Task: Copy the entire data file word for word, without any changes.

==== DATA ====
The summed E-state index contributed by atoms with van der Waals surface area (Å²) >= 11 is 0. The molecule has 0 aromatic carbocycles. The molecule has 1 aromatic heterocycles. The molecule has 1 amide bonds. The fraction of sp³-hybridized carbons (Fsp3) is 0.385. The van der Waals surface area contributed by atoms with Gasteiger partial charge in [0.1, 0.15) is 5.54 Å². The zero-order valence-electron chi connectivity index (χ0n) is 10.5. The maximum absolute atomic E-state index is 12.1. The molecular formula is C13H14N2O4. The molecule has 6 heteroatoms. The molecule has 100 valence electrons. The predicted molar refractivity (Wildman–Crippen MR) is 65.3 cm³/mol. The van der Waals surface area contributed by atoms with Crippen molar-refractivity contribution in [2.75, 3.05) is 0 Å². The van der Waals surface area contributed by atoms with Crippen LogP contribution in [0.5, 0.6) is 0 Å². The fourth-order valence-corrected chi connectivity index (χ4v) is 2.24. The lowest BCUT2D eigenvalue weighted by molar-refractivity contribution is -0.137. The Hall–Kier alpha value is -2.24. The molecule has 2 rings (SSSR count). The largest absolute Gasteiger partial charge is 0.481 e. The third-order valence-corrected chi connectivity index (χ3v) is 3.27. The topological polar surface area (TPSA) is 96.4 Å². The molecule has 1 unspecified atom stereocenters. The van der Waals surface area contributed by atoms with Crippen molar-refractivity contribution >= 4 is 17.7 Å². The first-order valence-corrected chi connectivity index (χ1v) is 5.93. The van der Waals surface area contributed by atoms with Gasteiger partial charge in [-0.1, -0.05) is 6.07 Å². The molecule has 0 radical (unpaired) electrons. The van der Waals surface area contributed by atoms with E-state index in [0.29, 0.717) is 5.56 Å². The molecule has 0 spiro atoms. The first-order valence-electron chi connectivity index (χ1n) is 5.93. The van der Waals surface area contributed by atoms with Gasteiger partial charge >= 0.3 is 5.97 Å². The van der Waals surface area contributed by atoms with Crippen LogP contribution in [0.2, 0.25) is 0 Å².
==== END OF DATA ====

The summed E-state index contributed by atoms with van der Waals surface area (Å²) >= 11 is 0. The molecule has 0 aromatic carbocycles. The molecule has 1 aromatic heterocycles. The molecule has 1 amide bonds. The fraction of sp³-hybridized carbons (Fsp3) is 0.385. The van der Waals surface area contributed by atoms with Gasteiger partial charge in [0.1, 0.15) is 5.54 Å². The zero-order valence-electron chi connectivity index (χ0n) is 10.5. The maximum absolute atomic E-state index is 12.1. The molecular formula is C13H14N2O4. The molecule has 6 heteroatoms. The molecule has 100 valence electrons. The predicted molar refractivity (Wildman–Crippen MR) is 65.3 cm³/mol. The van der Waals surface area contributed by atoms with Crippen molar-refractivity contribution in [2.75, 3.05) is 0 Å². The van der Waals surface area contributed by atoms with Crippen LogP contribution in [0.5, 0.6) is 0 Å². The fourth-order valence-corrected chi connectivity index (χ4v) is 2.24. The lowest BCUT2D eigenvalue weighted by molar-refractivity contribution is -0.137. The Hall–Kier alpha value is -2.24. The molecule has 2 rings (SSSR count). The largest absolute Gasteiger partial charge is 0.481 e. The third-order valence-corrected chi connectivity index (χ3v) is 3.27. The topological polar surface area (TPSA) is 96.4 Å². The molecule has 1 unspecified atom stereocenters. The van der Waals surface area contributed by atoms with Crippen molar-refractivity contribution >= 4 is 17.7 Å². The first-order valence-corrected chi connectivity index (χ1v) is 5.93. The van der Waals surface area contributed by atoms with Gasteiger partial charge in [-0.1, -0.05) is 6.07 Å². The molecule has 0 radical (unpaired) electrons. The van der Waals surface area contributed by atoms with E-state index in [0.29, 0.717) is 5.56 Å². The molecule has 0 spiro atoms. The first-order valence-electron chi connectivity index (χ1n) is 5.93. The van der Waals surface area contributed by atoms with Gasteiger partial charge >= 0.3 is 5.97 Å². The van der Waals surface area contributed by atoms with Crippen LogP contribution in [0.2, 0.25) is 0 Å².